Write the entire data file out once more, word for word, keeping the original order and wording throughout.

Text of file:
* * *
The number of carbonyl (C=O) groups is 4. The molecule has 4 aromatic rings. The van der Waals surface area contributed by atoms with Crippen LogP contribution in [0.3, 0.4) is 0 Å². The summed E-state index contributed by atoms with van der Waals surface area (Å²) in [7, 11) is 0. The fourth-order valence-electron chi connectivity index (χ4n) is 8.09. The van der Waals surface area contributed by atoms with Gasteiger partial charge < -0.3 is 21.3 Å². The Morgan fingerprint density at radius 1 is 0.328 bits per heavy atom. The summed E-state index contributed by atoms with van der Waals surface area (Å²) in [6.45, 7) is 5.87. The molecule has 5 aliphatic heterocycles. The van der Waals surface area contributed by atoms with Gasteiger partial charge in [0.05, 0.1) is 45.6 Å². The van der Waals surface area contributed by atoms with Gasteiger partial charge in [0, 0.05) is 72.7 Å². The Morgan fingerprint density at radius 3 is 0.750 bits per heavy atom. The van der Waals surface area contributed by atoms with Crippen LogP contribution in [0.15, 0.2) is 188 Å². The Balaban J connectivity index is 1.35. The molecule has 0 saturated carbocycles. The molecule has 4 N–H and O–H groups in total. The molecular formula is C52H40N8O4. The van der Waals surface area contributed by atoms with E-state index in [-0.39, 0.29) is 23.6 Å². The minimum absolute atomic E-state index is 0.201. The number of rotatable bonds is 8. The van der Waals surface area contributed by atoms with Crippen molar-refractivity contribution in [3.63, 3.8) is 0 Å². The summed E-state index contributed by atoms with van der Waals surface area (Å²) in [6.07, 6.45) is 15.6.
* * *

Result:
The number of carbonyl (C=O) groups is 4. The molecule has 4 aromatic rings. The van der Waals surface area contributed by atoms with Crippen LogP contribution in [0.3, 0.4) is 0 Å². The summed E-state index contributed by atoms with van der Waals surface area (Å²) in [7, 11) is 0. The fourth-order valence-electron chi connectivity index (χ4n) is 8.09. The van der Waals surface area contributed by atoms with Gasteiger partial charge < -0.3 is 21.3 Å². The Morgan fingerprint density at radius 1 is 0.328 bits per heavy atom. The summed E-state index contributed by atoms with van der Waals surface area (Å²) in [6.45, 7) is 5.87. The molecule has 5 aliphatic heterocycles. The van der Waals surface area contributed by atoms with Gasteiger partial charge in [0.05, 0.1) is 45.6 Å². The van der Waals surface area contributed by atoms with Gasteiger partial charge in [0, 0.05) is 72.7 Å². The Morgan fingerprint density at radius 3 is 0.750 bits per heavy atom. The van der Waals surface area contributed by atoms with Crippen LogP contribution in [0.15, 0.2) is 188 Å². The Balaban J connectivity index is 1.35. The molecule has 0 saturated carbocycles. The molecule has 4 N–H and O–H groups in total. The molecular formula is C52H40N8O4. The van der Waals surface area contributed by atoms with E-state index in [-0.39, 0.29) is 23.6 Å². The minimum absolute atomic E-state index is 0.201. The number of rotatable bonds is 8. The van der Waals surface area contributed by atoms with Crippen molar-refractivity contribution in [3.63, 3.8) is 0 Å². The summed E-state index contributed by atoms with van der Waals surface area (Å²) in [6.07, 6.45) is 15.6.